A National Disaster Essay

1533 Words7 Pages
There often comes a time in the history of any nation when an evaluation of international pursuits and goals should be weighed against the care and well-being of that nation’s citizens. Specifically, I think that the nation of Pakistan needs to reevaluate its stance on the education of its populace. As pointed out in the film “The Miseducation of Pakistan,” and in Greg Mortenson’s work, “Stones into Schools,” an ominous picture is painted demonstrating corruption and abuse within the Pakistani education system. Zalzala added to that picture, showing the viewing audience what life was like after the devastating 2005 quake. If Pakistan does not take action soon, I fear that whatever prominence it may have will dwindle out, and Pakistan will…show more content…
Sadly, much of what the mainstream media reported was not the whole picture, and according to the film, “even the rich were begging” (Zalzala). Make no mistake; the earthquake had incalculable potential to do damage. Nevertheless, if the schools had had some structural rigidity, I think that many of the children’s lives could have been saved.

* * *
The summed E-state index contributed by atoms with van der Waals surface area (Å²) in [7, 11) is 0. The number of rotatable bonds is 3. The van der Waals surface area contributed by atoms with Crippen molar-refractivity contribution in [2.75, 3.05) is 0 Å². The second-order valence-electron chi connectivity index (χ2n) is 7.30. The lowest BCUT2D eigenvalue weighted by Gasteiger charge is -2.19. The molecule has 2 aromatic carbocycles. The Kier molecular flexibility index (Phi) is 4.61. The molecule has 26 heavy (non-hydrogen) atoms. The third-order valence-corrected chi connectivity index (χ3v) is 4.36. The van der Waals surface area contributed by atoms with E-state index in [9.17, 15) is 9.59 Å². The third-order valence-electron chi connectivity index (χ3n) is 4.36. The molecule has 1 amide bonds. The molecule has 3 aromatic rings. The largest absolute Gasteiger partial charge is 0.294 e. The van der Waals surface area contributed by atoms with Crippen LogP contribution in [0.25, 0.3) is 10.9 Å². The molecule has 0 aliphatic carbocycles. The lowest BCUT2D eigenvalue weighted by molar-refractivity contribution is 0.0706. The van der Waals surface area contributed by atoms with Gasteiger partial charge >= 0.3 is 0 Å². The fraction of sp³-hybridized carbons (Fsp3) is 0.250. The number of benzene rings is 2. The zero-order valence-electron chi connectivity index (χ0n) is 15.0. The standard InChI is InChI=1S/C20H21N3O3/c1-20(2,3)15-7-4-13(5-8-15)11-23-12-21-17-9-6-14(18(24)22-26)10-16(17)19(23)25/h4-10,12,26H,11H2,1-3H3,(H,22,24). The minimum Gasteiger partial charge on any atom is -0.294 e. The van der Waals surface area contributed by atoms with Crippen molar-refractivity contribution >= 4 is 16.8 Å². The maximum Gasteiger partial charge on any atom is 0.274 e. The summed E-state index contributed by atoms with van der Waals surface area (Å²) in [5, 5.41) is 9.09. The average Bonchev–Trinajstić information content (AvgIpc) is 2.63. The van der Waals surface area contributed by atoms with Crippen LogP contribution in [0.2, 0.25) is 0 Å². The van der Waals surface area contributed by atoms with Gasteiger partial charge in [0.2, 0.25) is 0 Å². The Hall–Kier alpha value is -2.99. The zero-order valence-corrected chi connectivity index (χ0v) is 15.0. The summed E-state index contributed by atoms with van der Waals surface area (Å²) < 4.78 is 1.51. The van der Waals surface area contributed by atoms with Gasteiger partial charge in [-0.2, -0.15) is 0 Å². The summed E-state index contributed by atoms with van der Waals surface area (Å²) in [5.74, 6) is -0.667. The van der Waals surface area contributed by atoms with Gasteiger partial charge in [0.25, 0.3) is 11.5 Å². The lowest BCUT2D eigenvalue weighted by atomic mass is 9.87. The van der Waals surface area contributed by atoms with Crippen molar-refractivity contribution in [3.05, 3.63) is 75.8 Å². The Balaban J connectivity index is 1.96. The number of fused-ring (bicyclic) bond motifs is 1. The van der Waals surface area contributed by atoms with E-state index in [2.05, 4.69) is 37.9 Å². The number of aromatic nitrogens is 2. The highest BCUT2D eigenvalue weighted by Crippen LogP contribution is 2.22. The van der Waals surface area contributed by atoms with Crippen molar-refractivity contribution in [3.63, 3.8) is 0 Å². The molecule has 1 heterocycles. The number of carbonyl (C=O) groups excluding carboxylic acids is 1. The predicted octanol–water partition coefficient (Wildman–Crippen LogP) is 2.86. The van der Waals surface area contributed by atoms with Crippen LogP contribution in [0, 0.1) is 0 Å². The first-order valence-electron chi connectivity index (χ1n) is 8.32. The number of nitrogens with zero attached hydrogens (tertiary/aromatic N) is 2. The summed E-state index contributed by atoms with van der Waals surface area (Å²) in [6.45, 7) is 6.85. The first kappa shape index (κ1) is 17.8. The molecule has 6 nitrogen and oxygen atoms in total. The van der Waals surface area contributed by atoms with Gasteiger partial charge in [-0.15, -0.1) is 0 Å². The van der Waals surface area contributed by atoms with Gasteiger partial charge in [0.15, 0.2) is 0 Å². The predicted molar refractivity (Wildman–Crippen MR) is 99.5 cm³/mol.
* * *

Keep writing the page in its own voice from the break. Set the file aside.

If a country wants to provide education for its citizens, safe and reliable buildings need to be established. It is evident from both Stones into Schools and Zalzala that Pakistan’s effort toward fulfilling this requirement has been lackluster at best. However, Pakistan did select Mortenson to be the recipient of the “Sitara-i-Pakistan, one of the country’s highest civilian awards” (Stones into Schools, p. 306). Pakistan recognized that Mortenson’s school building work was a necessary course of action. Nevertheless, why must a country with nuclear technology wait until a foreigner arrives and constructs schools before considering publically visible action? Perhaps the nation’s leaders do not want an educated populace. It will be interesting to see if Pakistan takes any effort into ensuring that the children have a safe and secure place to learn.
The education of girls in Pakistan and Afghanistan has been another chief focus for Mortenson. He recognized that in the instances where the country did have schools built, the greater part, if not all of the students were boys.
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